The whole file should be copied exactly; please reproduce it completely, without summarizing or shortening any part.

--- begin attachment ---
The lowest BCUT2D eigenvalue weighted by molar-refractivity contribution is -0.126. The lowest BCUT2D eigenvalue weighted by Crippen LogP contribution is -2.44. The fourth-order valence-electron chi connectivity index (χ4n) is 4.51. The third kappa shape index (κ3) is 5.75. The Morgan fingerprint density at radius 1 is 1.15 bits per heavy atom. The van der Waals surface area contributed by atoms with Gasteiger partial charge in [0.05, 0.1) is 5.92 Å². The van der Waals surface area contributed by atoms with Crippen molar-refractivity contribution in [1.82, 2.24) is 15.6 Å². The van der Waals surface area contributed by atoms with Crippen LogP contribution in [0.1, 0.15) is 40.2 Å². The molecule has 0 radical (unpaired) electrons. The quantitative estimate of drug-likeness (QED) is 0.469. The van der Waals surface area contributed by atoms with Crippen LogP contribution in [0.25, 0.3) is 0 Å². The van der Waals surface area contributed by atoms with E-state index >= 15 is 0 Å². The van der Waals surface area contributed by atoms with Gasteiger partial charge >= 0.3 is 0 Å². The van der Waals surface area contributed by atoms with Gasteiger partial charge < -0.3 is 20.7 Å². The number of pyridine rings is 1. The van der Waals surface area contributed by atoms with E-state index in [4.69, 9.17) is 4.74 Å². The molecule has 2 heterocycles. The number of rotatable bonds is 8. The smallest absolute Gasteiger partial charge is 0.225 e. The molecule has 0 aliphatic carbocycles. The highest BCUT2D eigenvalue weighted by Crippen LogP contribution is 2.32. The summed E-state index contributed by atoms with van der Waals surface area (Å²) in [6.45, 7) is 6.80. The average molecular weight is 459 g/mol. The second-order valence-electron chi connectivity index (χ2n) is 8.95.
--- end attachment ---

The lowest BCUT2D eigenvalue weighted by molar-refractivity contribution is -0.126. The lowest BCUT2D eigenvalue weighted by Crippen LogP contribution is -2.44. The fourth-order valence-electron chi connectivity index (χ4n) is 4.51. The third kappa shape index (κ3) is 5.75. The Morgan fingerprint density at radius 1 is 1.15 bits per heavy atom. The van der Waals surface area contributed by atoms with Gasteiger partial charge in [0.05, 0.1) is 5.92 Å². The van der Waals surface area contributed by atoms with Crippen molar-refractivity contribution in [1.82, 2.24) is 15.6 Å². The van der Waals surface area contributed by atoms with Crippen LogP contribution in [0.1, 0.15) is 40.2 Å². The molecule has 0 radical (unpaired) electrons. The quantitative estimate of drug-likeness (QED) is 0.469. The van der Waals surface area contributed by atoms with Crippen LogP contribution in [0.25, 0.3) is 0 Å². The van der Waals surface area contributed by atoms with E-state index >= 15 is 0 Å². The van der Waals surface area contributed by atoms with Gasteiger partial charge >= 0.3 is 0 Å². The van der Waals surface area contributed by atoms with Gasteiger partial charge < -0.3 is 20.7 Å². The number of pyridine rings is 1. The van der Waals surface area contributed by atoms with E-state index in [4.69, 9.17) is 4.74 Å². The molecule has 2 heterocycles. The number of rotatable bonds is 8. The smallest absolute Gasteiger partial charge is 0.225 e. The molecule has 0 aliphatic carbocycles. The highest BCUT2D eigenvalue weighted by Crippen LogP contribution is 2.32. The summed E-state index contributed by atoms with van der Waals surface area (Å²) in [6.45, 7) is 6.80. The average molecular weight is 459 g/mol. The second-order valence-electron chi connectivity index (χ2n) is 8.95.